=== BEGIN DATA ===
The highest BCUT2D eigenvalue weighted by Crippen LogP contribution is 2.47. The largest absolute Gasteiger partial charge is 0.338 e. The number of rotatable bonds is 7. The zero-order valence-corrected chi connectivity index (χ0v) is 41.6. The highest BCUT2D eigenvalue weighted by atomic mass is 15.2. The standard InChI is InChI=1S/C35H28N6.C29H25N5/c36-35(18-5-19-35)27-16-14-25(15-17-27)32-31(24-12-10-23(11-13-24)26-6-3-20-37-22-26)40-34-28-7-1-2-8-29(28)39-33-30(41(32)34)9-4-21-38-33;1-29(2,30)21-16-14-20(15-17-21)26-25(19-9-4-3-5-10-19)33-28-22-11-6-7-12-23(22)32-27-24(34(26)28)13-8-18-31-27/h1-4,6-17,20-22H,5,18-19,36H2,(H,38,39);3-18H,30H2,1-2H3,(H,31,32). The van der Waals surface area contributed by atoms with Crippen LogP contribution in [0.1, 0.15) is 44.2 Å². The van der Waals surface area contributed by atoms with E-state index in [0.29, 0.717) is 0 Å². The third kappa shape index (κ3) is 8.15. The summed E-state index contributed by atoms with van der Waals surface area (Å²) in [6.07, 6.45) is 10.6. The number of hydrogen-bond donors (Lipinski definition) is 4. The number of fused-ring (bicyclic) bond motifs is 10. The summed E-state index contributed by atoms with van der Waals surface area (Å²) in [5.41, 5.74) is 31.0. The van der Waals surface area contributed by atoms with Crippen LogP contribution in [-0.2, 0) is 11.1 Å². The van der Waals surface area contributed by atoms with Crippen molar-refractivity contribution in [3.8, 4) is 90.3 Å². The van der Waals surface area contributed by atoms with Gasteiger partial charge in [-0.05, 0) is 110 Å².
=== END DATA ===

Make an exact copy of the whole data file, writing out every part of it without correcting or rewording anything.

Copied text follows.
The highest BCUT2D eigenvalue weighted by Crippen LogP contribution is 2.47. The largest absolute Gasteiger partial charge is 0.338 e. The number of rotatable bonds is 7. The zero-order valence-corrected chi connectivity index (χ0v) is 41.6. The highest BCUT2D eigenvalue weighted by atomic mass is 15.2. The standard InChI is InChI=1S/C35H28N6.C29H25N5/c36-35(18-5-19-35)27-16-14-25(15-17-27)32-31(24-12-10-23(11-13-24)26-6-3-20-37-22-26)40-34-28-7-1-2-8-29(28)39-33-30(41(32)34)9-4-21-38-33;1-29(2,30)21-16-14-20(15-17-21)26-25(19-9-4-3-5-10-19)33-28-22-11-6-7-12-23(22)32-27-24(34(26)28)13-8-18-31-27/h1-4,6-17,20-22H,5,18-19,36H2,(H,38,39);3-18H,30H2,1-2H3,(H,31,32). The van der Waals surface area contributed by atoms with Crippen LogP contribution in [0.1, 0.15) is 44.2 Å². The van der Waals surface area contributed by atoms with E-state index in [0.29, 0.717) is 0 Å². The third kappa shape index (κ3) is 8.15. The summed E-state index contributed by atoms with van der Waals surface area (Å²) in [6.07, 6.45) is 10.6. The number of hydrogen-bond donors (Lipinski definition) is 4. The number of fused-ring (bicyclic) bond motifs is 10. The summed E-state index contributed by atoms with van der Waals surface area (Å²) in [5.41, 5.74) is 31.0. The van der Waals surface area contributed by atoms with Crippen LogP contribution in [-0.2, 0) is 11.1 Å². The van der Waals surface area contributed by atoms with Crippen molar-refractivity contribution in [3.8, 4) is 90.3 Å². The van der Waals surface area contributed by atoms with Gasteiger partial charge in [-0.05, 0) is 110 Å².